Monday, 30 August 2010

How to Fund Film in the UK? The Tax Credit System

The longstanding debate about film policy in the UK seems to have been reignited by the closure of the UK Film Council.  The latest addition has been producer Matthew Vaughn's call for changes to the Tax Credit system.  Under Vaughn's proposal, Tax Credit would be treated as capital investment and used to leverage a share of Hollywood profits back into the British industry.

The Tax Credit system was one of, if not the, central plank of New Labour's film policy, giving a 20% cash rebate to outside films (which in practice means Hollywood) that chose to spend money in the UK.  The rationale was that Hollywood is a global industry that will outsource production to countries with the most favourable conditions and therefore the strength of the British industry was dependent on getting a slice of this action.  This essentially sought to characterise the British film industry as a cheap service provider, particularly of post-production facilities but also of studio space, for runaway Hollywood productions.  In order to qualify films must be official British films or official co-productions (what qualifies as officially British deserves a post of its own) which encouraged Hollywood into linking up with British production companies.

It is this that allowed the UK Film Council to claim films like Harry Potter, The Dark Knight and Mama Mia! as successes of the British cinema, despite their obvious orientation to the international Hollywood-dominated market place and the fact that the primary beneficiaries of their profits are foreign-based companies.  It's the cinematic equivalent of the Chinese government claiming that its ability to provide cheap shoe-stitchers makes Nike a success story of the Chinese sports industry.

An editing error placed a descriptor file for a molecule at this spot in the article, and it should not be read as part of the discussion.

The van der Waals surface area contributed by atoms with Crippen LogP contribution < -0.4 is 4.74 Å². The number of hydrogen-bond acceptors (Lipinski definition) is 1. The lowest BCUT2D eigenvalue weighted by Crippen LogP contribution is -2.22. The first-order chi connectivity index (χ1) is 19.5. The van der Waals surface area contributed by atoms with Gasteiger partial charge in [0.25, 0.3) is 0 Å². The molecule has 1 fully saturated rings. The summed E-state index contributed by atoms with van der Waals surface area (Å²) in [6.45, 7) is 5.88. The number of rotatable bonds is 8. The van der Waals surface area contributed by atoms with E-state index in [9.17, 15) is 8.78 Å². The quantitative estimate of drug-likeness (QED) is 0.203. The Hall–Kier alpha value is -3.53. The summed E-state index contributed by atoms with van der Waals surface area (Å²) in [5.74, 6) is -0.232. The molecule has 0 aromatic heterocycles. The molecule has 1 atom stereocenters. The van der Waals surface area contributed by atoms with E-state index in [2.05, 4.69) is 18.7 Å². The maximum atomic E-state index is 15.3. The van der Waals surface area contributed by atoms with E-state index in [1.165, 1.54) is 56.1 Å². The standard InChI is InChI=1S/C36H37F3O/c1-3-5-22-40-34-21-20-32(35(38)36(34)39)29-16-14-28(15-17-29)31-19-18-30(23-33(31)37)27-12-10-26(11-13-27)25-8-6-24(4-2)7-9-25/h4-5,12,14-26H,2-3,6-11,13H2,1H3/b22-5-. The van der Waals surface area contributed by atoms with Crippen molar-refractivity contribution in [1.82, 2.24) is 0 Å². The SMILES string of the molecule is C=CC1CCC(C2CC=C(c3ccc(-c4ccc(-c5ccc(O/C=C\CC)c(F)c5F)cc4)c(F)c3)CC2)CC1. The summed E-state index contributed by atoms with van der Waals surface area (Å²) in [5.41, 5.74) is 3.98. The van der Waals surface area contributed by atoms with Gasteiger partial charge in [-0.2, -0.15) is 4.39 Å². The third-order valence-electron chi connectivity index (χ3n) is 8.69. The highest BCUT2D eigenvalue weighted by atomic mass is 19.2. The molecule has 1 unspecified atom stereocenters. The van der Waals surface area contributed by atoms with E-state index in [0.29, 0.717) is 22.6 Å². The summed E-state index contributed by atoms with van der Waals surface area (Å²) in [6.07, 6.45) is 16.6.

What Vaughn proposes is that the Credit system be treated as investment which can recoup a return to the Treasury which can then be channelled into independent British productions.  Vaughn argues that:

"the point is that the studios need capital and will pay for it, so the tax credit does not have to be free.  The studios will argue that asking for any kind of return will undermine the UK’s appeal as a location.  We disagree.  Certainly there are other jurisdictions with attractive incentives, but every incentive programme has its limits.  Looking at the UK’s position as a production centre, the country has a strong hand and should play to it.  In today’s cash-strapped world, 'soft equity' is a valuable commodity for studios and producers alike."

So could this work?  The first problem is that Hollywood will be loathe to accept even the principle that it should share its profits.  The Hollywood studios are well organised and quite capable of acting together when their collective interests are threatened.  The relative size of Hollywood productions means that shifting even a couple of them away from Britain will have serious consequences for the sections of the British industry which are dependent on such investment.  I expect Prague and Canada are waiting with bated breathe.  So it is a risky strategy.

Secondly, this does nothing to challenge the system through which Hollywood controls the international market, which is distribution.  That is where the real money lies.

Finally, even if it could be successfully applied, this plan would mean a change of policy.  It would require the political will to base film policy on the principle that the successful sections of the industry (Hollywood) should subsidise the less successful (independent British companies), essentially redistributing wealth from massive organisations like Fox and Disney to smaller organisations like Vaughn's company, Marv Films.  While Vaughn's proposals are relatively modest - he does not, for example, suggest that the money recouped would be channelled into non-commercial films - they still require interfering with what is a nice set-up for Hollywood.

Under the current policy-makers I just can't see it.

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